Power and blinding acceleration were the driving forces behind development of the 1969 Chevrolet Corvette 427. Forget subtlety: that was for foreign iron. Besides, the big-block Corvette could outsprint them all -- at least in a straight line.
Road & Track magazine perhaps said it best: "The personality we associate with the Stingray is the Animal, one who prefers to attain the goal with brute strength and bared chest. . . ."
Of course, the 427 was the most brutish Corvette of all. For 1969 it was offered with 390 and 400 horsepower, plus a 435-horsepower version for less civilized types. The last produced its peak power at 5,800 rpm, and the stump-pulling 460 pound-feet of torque hit its stride at 4,000 rpm.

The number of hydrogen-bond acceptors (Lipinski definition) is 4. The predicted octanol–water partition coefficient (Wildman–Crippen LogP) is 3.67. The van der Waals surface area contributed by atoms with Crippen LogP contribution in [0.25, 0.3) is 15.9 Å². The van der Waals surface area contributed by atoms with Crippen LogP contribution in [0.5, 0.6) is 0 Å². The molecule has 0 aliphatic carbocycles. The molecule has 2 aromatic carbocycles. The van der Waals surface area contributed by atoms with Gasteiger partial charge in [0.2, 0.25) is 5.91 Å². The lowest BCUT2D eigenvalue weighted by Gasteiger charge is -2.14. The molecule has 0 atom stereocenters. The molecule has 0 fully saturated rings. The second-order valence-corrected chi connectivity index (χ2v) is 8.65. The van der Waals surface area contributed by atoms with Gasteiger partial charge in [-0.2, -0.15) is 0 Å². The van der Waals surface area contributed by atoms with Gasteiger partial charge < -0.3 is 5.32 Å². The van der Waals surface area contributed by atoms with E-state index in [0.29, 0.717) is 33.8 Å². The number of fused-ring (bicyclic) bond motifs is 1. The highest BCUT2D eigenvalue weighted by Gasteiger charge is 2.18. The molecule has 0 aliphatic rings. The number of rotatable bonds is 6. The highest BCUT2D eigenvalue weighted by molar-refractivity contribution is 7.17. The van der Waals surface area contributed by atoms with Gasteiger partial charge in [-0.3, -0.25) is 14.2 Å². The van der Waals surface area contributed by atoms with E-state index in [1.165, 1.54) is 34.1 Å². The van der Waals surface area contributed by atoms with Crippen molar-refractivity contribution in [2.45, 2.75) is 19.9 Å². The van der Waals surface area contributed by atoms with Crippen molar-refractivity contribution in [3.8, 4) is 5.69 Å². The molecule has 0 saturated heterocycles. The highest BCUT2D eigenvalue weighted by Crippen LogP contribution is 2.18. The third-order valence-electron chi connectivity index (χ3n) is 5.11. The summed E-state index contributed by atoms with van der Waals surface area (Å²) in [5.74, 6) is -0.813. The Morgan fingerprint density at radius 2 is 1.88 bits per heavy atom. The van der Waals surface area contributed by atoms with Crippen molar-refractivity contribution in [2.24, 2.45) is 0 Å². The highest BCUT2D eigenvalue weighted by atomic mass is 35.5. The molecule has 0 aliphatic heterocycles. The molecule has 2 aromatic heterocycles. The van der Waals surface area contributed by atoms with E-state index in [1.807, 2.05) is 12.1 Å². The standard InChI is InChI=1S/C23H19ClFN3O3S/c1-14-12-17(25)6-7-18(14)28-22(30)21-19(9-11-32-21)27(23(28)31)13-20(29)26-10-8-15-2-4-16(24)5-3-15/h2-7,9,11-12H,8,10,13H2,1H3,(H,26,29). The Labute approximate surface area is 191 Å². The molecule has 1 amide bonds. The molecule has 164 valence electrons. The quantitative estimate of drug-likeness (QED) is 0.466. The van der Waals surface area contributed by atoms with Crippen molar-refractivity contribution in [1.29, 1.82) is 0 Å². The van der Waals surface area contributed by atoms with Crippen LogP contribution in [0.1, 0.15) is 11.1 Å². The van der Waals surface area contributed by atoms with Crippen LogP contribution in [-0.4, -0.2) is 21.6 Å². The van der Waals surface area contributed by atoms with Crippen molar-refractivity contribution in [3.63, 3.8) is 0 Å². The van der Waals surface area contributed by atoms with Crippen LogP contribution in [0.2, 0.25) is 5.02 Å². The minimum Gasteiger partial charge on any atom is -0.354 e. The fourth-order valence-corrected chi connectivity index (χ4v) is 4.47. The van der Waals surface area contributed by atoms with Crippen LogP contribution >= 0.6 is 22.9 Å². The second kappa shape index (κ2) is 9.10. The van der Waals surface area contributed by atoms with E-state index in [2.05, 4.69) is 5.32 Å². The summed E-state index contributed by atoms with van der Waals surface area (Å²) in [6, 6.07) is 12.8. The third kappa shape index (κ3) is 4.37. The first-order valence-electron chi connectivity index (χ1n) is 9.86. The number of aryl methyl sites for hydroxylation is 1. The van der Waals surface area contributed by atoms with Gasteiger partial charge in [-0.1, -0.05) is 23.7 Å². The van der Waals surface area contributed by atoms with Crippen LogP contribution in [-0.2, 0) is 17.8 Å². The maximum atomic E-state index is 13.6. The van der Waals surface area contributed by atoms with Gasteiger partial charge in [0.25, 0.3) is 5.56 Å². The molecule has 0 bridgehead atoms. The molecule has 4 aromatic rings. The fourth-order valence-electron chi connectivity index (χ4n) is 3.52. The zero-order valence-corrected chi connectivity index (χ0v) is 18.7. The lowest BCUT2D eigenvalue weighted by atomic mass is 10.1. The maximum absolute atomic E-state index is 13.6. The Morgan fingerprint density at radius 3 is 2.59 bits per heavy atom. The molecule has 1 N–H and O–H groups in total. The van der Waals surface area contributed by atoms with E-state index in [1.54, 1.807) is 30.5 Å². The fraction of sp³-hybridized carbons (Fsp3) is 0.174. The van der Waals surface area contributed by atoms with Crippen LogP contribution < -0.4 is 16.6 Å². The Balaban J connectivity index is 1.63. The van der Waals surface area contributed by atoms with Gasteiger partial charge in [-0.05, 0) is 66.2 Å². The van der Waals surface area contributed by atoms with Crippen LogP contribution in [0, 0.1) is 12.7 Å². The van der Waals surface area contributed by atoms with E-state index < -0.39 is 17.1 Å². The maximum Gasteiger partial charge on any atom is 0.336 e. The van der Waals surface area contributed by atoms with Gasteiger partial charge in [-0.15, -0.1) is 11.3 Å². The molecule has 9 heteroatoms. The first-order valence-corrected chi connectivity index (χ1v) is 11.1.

Down-to-business features included 11.0:1 compression, aluminum heads, solid lifters, and triple two-barrel carbs.
The results were truly wild. With 4.11:1 rear axle and four-speed manual transmission, a 1969 could roar from 0 to 60 mph in six seconds flat, with the quarter-mile coming up in 14.3 seconds at 98 mph.
Road & Track reckoned it could have knocked a full second off the quarter and pushed terminal velocity to well over 100 had the standard F70-15 tires had more bite. Not that it mattered: "There's simply no production car available today that can top its acceleration."
Not too many folks got to enjoy the explosive power of the hottest 427 unfortunately, though the faint-hearted might disagree. Only 2,722 of the 1969s were so equipped, including the car featured here.
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